Delta Variant Could Drive Herd Immunity Threshold Over 80%
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In addition to driving up case numbers, the Delta variant could also push the threshold to achieve herd immunity higher.
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Because the Delta variant of SARS-CoV-2 spreads more easily than the original virus, the proportion of the population that needs to be vaccinated to reach herd immunity could be upwards of 80% or more, experts say.

Also, it could be time to consider wearing an N95 mask in public indoor spaces regardless of vaccination status, according to a media briefing today sponsored by the Infectious Diseases Society of America.

Furthermore, giving booster shots to the fully vaccinated is not the top public health priority now. Instead, third vaccinations should be reserved for more vulnerable populations — and efforts should focus on getting first vaccinations to unvaccinated people in the United States and around the world.

"The problem here is that the Delta variant is...more transmissible than the original virus. That pushes the overall population herd immunity threshold much higher," Ricardo Franco, MD, assistant professor of medicine at the University of Alabama at Birmingham, said during the briefing.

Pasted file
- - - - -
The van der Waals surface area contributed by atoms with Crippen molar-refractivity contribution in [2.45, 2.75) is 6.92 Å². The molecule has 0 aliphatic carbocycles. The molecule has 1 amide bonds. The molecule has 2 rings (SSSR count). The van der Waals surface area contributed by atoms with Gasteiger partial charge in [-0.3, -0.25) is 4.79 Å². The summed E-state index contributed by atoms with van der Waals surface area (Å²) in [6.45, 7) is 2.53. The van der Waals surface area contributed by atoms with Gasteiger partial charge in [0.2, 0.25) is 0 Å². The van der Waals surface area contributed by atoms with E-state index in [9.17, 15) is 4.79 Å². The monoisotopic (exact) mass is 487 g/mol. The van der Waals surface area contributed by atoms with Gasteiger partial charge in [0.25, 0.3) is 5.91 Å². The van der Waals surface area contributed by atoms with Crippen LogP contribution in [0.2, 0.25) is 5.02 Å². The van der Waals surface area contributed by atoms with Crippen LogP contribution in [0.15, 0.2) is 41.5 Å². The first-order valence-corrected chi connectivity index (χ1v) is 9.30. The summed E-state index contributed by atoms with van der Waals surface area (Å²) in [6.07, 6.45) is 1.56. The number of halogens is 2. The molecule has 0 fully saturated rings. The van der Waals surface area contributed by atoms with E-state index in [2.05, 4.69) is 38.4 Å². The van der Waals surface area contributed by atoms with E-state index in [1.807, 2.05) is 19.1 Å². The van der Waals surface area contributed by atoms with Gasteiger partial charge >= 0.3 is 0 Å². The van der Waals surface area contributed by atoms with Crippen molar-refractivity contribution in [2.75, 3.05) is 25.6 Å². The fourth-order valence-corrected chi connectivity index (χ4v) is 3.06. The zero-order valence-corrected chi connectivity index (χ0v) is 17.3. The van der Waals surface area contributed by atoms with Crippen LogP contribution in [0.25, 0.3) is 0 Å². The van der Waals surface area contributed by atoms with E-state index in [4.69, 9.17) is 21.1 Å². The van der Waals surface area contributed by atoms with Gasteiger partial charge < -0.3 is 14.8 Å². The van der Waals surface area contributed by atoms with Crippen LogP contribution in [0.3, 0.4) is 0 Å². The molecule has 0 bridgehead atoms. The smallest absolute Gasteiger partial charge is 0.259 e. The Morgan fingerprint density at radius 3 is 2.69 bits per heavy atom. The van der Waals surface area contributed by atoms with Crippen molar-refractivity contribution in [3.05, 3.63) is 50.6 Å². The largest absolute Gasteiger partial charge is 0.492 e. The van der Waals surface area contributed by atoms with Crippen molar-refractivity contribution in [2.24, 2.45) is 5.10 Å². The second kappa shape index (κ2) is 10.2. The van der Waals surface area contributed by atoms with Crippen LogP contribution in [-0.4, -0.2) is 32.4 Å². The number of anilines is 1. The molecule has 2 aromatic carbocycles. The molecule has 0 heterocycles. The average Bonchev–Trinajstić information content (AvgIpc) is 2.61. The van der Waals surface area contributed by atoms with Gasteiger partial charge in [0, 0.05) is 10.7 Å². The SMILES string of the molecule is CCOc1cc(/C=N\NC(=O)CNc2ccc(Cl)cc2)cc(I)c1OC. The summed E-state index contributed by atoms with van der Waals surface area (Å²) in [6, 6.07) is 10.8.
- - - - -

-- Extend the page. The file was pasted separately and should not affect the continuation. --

Dr Ricardo Franco

"For Delta, those threshold estimates go well over 80% and may be approaching 90%," he said.

To put that figure in context, the original SARS-CoV-2 virus required an estimated 67% of the population to be vaccinated to achieve herd immunity. Also, measles has one of the highest herd immunity thresholds at 95%, Franco added.

Herd immunity is the point at which enough people are immunized that the entire population gains protection. And it's already happening. "Unvaccinated people are actually benefiting from greater herd immunity protection in high vaccination counties compared to low vaccination ones," he said.

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